As professional baseball, basketball and football inch toward some semblance of competition in 2020, their respective labor relations and COVID 19 responses could hardly be more disparate. And in the case of baseball, could hardly be more disappointing.
Major League Baseball Commissioner Rob Manfred’s 180-degree flip on the likelihood of a 2020 season—going from 100% certain of a 2020 season to not at all confident of one, a flop he made within a five-day period—represents a complete failure in leadership.
Contrasting Manfred’s performance with those of his peers, the NFL’s Roger Goodell and NBA’s Adam Silver, is a stark illustration of how fast the public perception of sports leaders can change.
Goodell’s recent acknowledgment of his and the NFL’s mishandling of players’ on-field social justice protests have received generally positive, if not effusive, responses from players and their union. Until then Goodell was generally being panned as a puppet for greedy, insensitive owners. At the same time, Silver has presided over a league that’s shown strong support for players’ views on social justice, Black Lives Matter, and its plan to resume action during the pandemic. The league is moving cautiously toward playoffs.
As for baseball and Manfred, it’s entirely different. They haven’t even begun to discuss or negotiate the significant changes necessitated by the pandemic. No, at a time when more than 30 million Americans are out of work, we’ve been given a near-daily catfight between billionaires and millionaires over how to divide more than $10 billion in annual Major League Baseball revenue.
Manfred is not solely to blame. A handful of players have been remarkably tone-deaf, none more than Tampa Bay’s Blake Snell, the 2018 American League Cy Young Award winner. “I’m not playing unless you get mine, OK?” Snell reportedly said on his social media channel. “Y’all gotta understand, man, for me to go—for me to take a pay cut is not happening, because the risk is through the roof.”
Depending on the myriad unresolved issues, the health risk to players may very well be through the roof. But come on Blake! Show at least a shred of awareness of other people’s plight. A handful of other players supported Snell, notably Philadelphia’s Bryce Harper, who a year ago signed a 13-year, $330 million contract. Snell’s deal isn’t bad either: five years, $50 million.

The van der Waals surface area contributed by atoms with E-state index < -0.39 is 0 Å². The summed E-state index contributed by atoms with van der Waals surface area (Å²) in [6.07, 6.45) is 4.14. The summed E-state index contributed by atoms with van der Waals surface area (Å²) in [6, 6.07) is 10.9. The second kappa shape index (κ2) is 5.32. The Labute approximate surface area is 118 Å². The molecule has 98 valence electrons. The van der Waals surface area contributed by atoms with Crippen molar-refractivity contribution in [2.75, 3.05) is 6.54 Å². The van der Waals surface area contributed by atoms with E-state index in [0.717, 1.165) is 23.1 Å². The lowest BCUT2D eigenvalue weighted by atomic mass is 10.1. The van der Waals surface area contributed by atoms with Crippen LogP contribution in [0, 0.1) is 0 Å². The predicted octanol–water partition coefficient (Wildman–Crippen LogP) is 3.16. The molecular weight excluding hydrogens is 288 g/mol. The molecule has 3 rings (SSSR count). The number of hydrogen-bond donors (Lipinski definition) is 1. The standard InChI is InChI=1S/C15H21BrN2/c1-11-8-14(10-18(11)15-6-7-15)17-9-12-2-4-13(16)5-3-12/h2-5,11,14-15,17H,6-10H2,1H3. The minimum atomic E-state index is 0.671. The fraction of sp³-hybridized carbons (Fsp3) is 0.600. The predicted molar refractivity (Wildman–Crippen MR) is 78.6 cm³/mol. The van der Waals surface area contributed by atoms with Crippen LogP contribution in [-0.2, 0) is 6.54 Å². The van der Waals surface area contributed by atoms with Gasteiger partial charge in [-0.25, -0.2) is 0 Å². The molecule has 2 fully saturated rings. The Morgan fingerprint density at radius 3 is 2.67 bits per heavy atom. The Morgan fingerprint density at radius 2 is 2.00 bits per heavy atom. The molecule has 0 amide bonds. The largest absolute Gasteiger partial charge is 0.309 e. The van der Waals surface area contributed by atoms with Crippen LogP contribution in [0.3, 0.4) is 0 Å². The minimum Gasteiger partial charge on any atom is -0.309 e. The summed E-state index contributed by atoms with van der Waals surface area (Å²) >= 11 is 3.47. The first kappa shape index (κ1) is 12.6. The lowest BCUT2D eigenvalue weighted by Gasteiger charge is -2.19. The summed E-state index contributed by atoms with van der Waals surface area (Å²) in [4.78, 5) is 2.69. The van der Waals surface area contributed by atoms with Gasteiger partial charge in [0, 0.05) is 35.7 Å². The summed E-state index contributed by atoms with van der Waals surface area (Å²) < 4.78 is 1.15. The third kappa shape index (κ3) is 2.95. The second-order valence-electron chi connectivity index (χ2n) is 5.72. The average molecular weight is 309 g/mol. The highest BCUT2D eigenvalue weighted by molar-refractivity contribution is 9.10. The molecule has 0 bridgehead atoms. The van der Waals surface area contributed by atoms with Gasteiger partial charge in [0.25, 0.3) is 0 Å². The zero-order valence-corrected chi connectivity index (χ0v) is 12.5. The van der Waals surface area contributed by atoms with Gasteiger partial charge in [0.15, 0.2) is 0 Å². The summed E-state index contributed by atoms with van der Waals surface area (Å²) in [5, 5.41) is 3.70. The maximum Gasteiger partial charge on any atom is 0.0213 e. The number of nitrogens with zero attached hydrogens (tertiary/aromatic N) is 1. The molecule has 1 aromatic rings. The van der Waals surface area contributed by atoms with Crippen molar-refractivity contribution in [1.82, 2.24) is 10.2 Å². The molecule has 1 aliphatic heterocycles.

But Snell and Harber are paid far more than most players. The median MLB salary last year was around $1.4 million, meaning half the players made more than that and half made less. The minimum 2019 salary was $558,000. So no player on a major league contract last year is starving. But MLB owners are in an entirely different socio-economic universe. No team in MLB is worth less than $1 billion. The owners are no longer sportsmen deriving their sole income, or even a significant portion of it, from the operation of their ball clubs. They’re tech guys, capitol managers, corporate titans, etc.
That has to contribute to their silence during Manfred’s fumbling. If owners really felt connected to the game and committed to its fans and history, they wouldn’t allow this. With the number of sensational young stars on today’s rosters, just now beginning to establish themselves in the minds of fans, there’s simply no way owners would tolerate this if they cared.
To say nothing of the transcendent Mike Trout, now entering the prime years of a career already compared favorably to the greatest players of all time. What about the fans? Ticket prices are out of reach for many. $15 beers are common.
Spring Training has become a depersonalized, fenced-off picture of corporate branding. And who remembers getting to a game early to watch outfielders show-off their arms, and middle infielders perform ballet around second? It’s been a long time.
The details of the negotiations are too dreary to digest in full. The short version: owners offered players a pro-rated version of their salary, based on the number of games eventually paid. Players agreed. Then the owners said, “Oh yeah, it’ll be less than that if we don’t have fans.” Players said, loud and clear, “No it won’t.” Do owners have a point? Sure they do. Live attendance, souvenirs, and concessions can comprise about 40 percent of some teams’ revenues, according to owners. Without that money some clubs would be in trouble, they say. All the more reason to address fanless games before agreeing to pro-rated salaries!
It should also be noted that the players union, the strongest in all of pro sports, has never believed what owners say about their finances. Players have demanded owners open their books for decades, and for decades the owners have refused. So here we are: dark ballparks, antagonistic lawyers filling sports pages, and billionaire owners claiming they can’t afford what they agreed to. All the while, phenomenal young players like Juan Soto, Fernando Tatis Jr., Cody Bellinger and Yoan Moncada sit idle.
Players say they’re done negotiating. “Tell us when and where.” And Manfred, the owners’ employee, the one guy with the power to do just that, is not up to the task.